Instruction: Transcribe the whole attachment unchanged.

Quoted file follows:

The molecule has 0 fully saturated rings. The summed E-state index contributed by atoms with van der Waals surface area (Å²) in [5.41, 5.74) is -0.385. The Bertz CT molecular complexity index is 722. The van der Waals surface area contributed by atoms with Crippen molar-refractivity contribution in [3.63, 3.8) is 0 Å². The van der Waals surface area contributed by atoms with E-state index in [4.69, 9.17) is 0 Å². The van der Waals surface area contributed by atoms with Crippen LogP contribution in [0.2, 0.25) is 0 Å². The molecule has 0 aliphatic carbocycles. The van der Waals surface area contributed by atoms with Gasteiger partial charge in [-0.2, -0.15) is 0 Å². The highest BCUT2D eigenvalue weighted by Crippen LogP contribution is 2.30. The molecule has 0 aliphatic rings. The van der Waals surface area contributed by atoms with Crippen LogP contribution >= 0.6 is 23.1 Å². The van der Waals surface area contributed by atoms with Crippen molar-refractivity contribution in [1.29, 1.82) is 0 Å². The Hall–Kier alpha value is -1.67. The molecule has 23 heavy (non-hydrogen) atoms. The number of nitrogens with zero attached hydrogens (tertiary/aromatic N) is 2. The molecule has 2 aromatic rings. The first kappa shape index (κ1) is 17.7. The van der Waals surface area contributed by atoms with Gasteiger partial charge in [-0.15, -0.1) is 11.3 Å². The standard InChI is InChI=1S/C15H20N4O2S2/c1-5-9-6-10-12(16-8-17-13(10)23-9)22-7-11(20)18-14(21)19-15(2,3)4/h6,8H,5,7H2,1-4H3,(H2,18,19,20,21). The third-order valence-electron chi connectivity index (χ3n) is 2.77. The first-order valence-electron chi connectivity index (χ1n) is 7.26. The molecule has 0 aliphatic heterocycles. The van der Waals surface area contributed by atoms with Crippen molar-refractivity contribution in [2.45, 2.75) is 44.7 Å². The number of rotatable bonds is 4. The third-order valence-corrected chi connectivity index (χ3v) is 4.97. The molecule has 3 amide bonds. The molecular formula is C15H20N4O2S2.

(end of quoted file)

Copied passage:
The molecule has 0 fully saturated rings. The summed E-state index contributed by atoms with van der Waals surface area (Å²) in [5.41, 5.74) is -0.385. The Bertz CT molecular complexity index is 722. The van der Waals surface area contributed by atoms with Crippen molar-refractivity contribution in [3.63, 3.8) is 0 Å². The van der Waals surface area contributed by atoms with E-state index in [4.69, 9.17) is 0 Å². The van der Waals surface area contributed by atoms with Crippen LogP contribution in [0.2, 0.25) is 0 Å². The molecule has 0 aliphatic carbocycles. The van der Waals surface area contributed by atoms with Gasteiger partial charge in [-0.2, -0.15) is 0 Å². The highest BCUT2D eigenvalue weighted by Crippen LogP contribution is 2.30. The molecule has 0 aliphatic rings. The van der Waals surface area contributed by atoms with Crippen LogP contribution >= 0.6 is 23.1 Å². The van der Waals surface area contributed by atoms with Crippen molar-refractivity contribution in [1.29, 1.82) is 0 Å². The Hall–Kier alpha value is -1.67. The molecule has 23 heavy (non-hydrogen) atoms. The number of nitrogens with zero attached hydrogens (tertiary/aromatic N) is 2. The molecule has 2 aromatic rings. The first kappa shape index (κ1) is 17.7. The van der Waals surface area contributed by atoms with Gasteiger partial charge in [-0.15, -0.1) is 11.3 Å². The standard InChI is InChI=1S/C15H20N4O2S2/c1-5-9-6-10-12(16-8-17-13(10)23-9)22-7-11(20)18-14(21)19-15(2,3)4/h6,8H,5,7H2,1-4H3,(H2,18,19,20,21). The third-order valence-electron chi connectivity index (χ3n) is 2.77. The first-order valence-electron chi connectivity index (χ1n) is 7.26. The molecule has 0 aliphatic heterocycles. The van der Waals surface area contributed by atoms with Crippen molar-refractivity contribution in [2.45, 2.75) is 44.7 Å². The number of rotatable bonds is 4. The third-order valence-corrected chi connectivity index (χ3v) is 4.97. The molecule has 3 amide bonds. The molecular formula is C15H20N4O2S2.